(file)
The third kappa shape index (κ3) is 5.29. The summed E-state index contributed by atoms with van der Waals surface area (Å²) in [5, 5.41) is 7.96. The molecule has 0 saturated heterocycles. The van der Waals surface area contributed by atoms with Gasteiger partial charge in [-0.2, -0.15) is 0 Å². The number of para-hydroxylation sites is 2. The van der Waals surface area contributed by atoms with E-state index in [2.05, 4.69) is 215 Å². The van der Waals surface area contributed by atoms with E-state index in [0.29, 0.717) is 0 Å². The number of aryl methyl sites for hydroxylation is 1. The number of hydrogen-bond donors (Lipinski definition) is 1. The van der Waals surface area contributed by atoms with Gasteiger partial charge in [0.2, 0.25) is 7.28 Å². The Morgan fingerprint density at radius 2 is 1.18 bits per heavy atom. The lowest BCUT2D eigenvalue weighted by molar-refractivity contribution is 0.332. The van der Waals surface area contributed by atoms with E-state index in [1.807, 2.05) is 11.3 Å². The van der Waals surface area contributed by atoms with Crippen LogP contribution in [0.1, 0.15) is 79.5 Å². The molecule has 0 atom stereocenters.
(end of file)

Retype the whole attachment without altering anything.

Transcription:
The third kappa shape index (κ3) is 5.29. The summed E-state index contributed by atoms with van der Waals surface area (Å²) in [5, 5.41) is 7.96. The molecule has 0 saturated heterocycles. The van der Waals surface area contributed by atoms with Gasteiger partial charge in [-0.2, -0.15) is 0 Å². The number of para-hydroxylation sites is 2. The van der Waals surface area contributed by atoms with E-state index in [2.05, 4.69) is 215 Å². The van der Waals surface area contributed by atoms with E-state index in [0.29, 0.717) is 0 Å². The number of aryl methyl sites for hydroxylation is 1. The number of hydrogen-bond donors (Lipinski definition) is 1. The van der Waals surface area contributed by atoms with Gasteiger partial charge in [0.2, 0.25) is 7.28 Å². The Morgan fingerprint density at radius 2 is 1.18 bits per heavy atom. The lowest BCUT2D eigenvalue weighted by molar-refractivity contribution is 0.332. The van der Waals surface area contributed by atoms with E-state index in [1.807, 2.05) is 11.3 Å². The van der Waals surface area contributed by atoms with Crippen LogP contribution in [0.1, 0.15) is 79.5 Å². The molecule has 0 atom stereocenters.